The next song was much better again though. A bit of Dutch pride with
Earth and Fire's Storm and Thunder. Again, great show elements, as
Nurlaila Karim, wearing a huge silver dress, got lifted in the air while
singing. For the first time the disappointing lights showed some nice
effects, with white beams portraying the lighting.
With Nurlaila still up there dancers Allison Spalding and Peter
Stoelhorst appeared from under her dress to play a nice romantic
ballet, while the orchestra played a medley of one of the most
successful Dutch bands ever: Focus.
The rain-theme returned with a raincoated Gary Chandler singing ELO's Standing in the rain, which was very originally
cleared up halfway with a happy Mr Blue Sky. During Mr Blue Sky all 5 vocalists sat down in front of the stage, all singing
different parts. Very fun to watch and excellently arranged. This song was really one of the highlights of the show.
Naturally highlights are followed by disappointments, and indeed this show was no exception - The next song was from the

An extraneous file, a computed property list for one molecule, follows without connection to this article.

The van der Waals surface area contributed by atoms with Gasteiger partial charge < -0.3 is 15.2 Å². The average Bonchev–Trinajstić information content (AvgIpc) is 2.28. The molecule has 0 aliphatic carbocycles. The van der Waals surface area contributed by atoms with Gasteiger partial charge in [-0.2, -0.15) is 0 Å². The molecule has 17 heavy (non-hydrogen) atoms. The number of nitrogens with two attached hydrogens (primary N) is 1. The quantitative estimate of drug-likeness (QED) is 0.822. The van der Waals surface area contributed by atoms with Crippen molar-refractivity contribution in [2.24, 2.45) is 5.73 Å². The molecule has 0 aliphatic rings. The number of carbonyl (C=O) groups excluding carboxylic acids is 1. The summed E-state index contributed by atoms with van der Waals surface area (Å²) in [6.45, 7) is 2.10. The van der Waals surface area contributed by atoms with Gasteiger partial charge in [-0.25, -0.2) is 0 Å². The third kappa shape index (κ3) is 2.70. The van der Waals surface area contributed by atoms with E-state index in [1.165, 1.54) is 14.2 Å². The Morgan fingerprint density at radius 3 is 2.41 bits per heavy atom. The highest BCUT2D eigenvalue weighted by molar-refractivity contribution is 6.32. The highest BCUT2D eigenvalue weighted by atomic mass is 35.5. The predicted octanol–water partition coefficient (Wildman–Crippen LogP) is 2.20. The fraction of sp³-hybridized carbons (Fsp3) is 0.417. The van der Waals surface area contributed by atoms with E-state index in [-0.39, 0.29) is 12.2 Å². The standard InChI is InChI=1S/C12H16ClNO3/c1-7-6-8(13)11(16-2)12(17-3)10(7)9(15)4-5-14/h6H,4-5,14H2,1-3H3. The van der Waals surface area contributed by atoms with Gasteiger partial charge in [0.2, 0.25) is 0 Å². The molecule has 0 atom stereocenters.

one singer I probably I loathe most: Stevie Wonder. Worst of all was that Tony Sherman's voice sounded almost like
The next song - or three songs actually - were much better: A
medley of The Who's rock-opera Tommy. A song you wouldn't
expect to be played by a big orchestra and a perfect closer for
the first set.
While Nurlaila portrayed The Acid Queen (see photo) the four
others sat like statues on chairs. Every time Nurlaila touched one
of them they'd come to life for a second. Again, nice acting and
good choreography, considering they were still on a 1-metre
When we returned from the intermission a tape had started
playing a very familiar bass-loop: the finale of Tubular Bells, by
Mike Oldfield. Rather than going back to our old position near
the stage, we decided to sit on the balcony, , as the sound was
much, much better up there.
After about 5 minutes, when everybody was back in the
auditorium a lonely flute player appeared aside the stage and
started playing the first melody of Tubular Bells. One by one the